Thank you for this post. And I would like to add that as a parent, it prevents me from attending some pro life events – or from engaging in them when I arrive. In our local prayer vigil for 40 days for Life, a protester unassociated with the 40 days campaign had very graphic signs, and guess what…. I could not join the group because I was there with my 3 young kids. I had to park way down the street by myself. “Mommy, why does that baby have blood on it?” is not a question I want to hear or answer. I could have been a positive witness to the beauty of life (because come on, my kids are adorbs! I had them all sweetly dressed in pretty dresses with pigtails and holding cute teddy bears) but instead I spent the hour praying on my own. How many other families are prevented from creating a positive impact for the pro life cause if they have to stay away to avoid traumatizing their kids? To anyone who carries these signs…please reconsider so that families can participate too.

  • Lesley

    I firmly and truly believe that it is wrong to use these graphic images.I had a leaflet thrust into my hand one Sunday going into Mass which showed a black bin liner full of aborted babies, what the person handing them did not and could not know was that three days earlier I had suffered my second miscarriage in a year and she was shocked by my very dramatic breakdown and nearly 30 years it still brings tears to my eyes when I remember that morning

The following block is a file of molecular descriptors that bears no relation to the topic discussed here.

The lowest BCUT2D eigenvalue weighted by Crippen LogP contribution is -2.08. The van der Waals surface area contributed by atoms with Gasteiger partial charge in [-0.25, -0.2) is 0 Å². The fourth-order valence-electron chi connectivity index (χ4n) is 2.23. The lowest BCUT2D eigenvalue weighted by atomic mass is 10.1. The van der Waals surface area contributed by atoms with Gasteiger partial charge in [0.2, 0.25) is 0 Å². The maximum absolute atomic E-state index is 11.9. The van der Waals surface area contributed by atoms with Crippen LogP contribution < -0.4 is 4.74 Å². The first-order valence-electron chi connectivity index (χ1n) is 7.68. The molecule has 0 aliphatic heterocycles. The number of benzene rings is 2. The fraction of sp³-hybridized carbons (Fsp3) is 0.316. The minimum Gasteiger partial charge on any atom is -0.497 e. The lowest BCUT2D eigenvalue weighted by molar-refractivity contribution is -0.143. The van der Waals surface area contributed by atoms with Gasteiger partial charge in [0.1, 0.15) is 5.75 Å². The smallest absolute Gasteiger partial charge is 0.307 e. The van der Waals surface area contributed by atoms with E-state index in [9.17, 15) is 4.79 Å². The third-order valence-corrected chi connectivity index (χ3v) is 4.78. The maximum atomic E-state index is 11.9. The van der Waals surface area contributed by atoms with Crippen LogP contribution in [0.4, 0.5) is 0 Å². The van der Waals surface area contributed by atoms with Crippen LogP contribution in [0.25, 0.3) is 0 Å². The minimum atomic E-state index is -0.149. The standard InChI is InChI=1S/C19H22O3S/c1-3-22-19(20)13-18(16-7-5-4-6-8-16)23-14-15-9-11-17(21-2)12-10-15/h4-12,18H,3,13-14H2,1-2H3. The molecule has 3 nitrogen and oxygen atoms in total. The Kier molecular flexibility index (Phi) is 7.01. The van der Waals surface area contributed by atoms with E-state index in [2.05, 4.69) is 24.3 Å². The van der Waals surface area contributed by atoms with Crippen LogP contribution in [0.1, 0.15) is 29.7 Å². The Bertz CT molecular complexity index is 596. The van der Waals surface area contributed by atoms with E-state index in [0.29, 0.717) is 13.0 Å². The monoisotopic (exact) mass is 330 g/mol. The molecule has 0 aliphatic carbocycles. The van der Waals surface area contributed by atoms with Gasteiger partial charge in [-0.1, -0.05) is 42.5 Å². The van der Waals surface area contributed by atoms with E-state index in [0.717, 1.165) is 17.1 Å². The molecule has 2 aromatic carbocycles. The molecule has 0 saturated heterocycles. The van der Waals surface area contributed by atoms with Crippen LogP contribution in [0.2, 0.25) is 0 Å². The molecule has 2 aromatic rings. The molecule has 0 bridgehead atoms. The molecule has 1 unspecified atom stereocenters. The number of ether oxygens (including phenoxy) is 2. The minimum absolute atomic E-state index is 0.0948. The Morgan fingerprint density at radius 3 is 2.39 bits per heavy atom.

• aleal00

      That’s awful :(

  • faustinaagatha

    I think the images have a place. Images on the internet helped to convince me that it the procedure involved much more than a “blob of tissue”. However image can be overused. People needed to be shown the enormity of the Holocaust, but we don’t need images of death camps constantly thrust in our faces. To do in front of abortion mills I think would just lead to a “fight or flight” reaction. Prayers seem more effective.

  • DestinyNWF

    Hey girl, just now seeing this. Thanks for writing about it and linking to NWF!